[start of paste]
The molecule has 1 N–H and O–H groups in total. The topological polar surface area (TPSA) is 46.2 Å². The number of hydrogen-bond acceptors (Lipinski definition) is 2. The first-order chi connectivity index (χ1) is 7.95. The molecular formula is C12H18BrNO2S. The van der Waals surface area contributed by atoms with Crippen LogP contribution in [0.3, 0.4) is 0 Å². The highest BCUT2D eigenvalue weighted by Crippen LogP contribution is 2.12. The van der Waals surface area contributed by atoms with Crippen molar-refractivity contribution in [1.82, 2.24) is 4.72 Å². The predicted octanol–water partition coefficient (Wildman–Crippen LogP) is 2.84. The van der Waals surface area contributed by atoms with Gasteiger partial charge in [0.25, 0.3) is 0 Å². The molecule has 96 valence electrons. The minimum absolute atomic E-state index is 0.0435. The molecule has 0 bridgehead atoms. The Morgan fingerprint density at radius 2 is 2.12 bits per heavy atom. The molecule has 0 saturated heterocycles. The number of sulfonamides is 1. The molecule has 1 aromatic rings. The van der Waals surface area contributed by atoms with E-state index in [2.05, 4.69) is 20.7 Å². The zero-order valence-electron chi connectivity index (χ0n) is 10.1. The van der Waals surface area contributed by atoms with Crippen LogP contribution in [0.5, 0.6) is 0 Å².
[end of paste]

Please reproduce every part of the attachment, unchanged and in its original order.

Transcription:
The molecule has 1 N–H and O–H groups in total. The topological polar surface area (TPSA) is 46.2 Å². The number of hydrogen-bond acceptors (Lipinski definition) is 2. The first-order chi connectivity index (χ1) is 7.95. The molecular formula is C12H18BrNO2S. The van der Waals surface area contributed by atoms with Crippen LogP contribution in [0.3, 0.4) is 0 Å². The highest BCUT2D eigenvalue weighted by Crippen LogP contribution is 2.12. The van der Waals surface area contributed by atoms with Crippen molar-refractivity contribution in [1.82, 2.24) is 4.72 Å². The predicted octanol–water partition coefficient (Wildman–Crippen LogP) is 2.84. The van der Waals surface area contributed by atoms with Gasteiger partial charge in [0.25, 0.3) is 0 Å². The molecule has 96 valence electrons. The minimum absolute atomic E-state index is 0.0435. The molecule has 0 bridgehead atoms. The Morgan fingerprint density at radius 2 is 2.12 bits per heavy atom. The molecule has 0 saturated heterocycles. The number of sulfonamides is 1. The molecule has 1 aromatic rings. The van der Waals surface area contributed by atoms with E-state index in [2.05, 4.69) is 20.7 Å². The zero-order valence-electron chi connectivity index (χ0n) is 10.1. The van der Waals surface area contributed by atoms with Crippen LogP contribution in [0.5, 0.6) is 0 Å².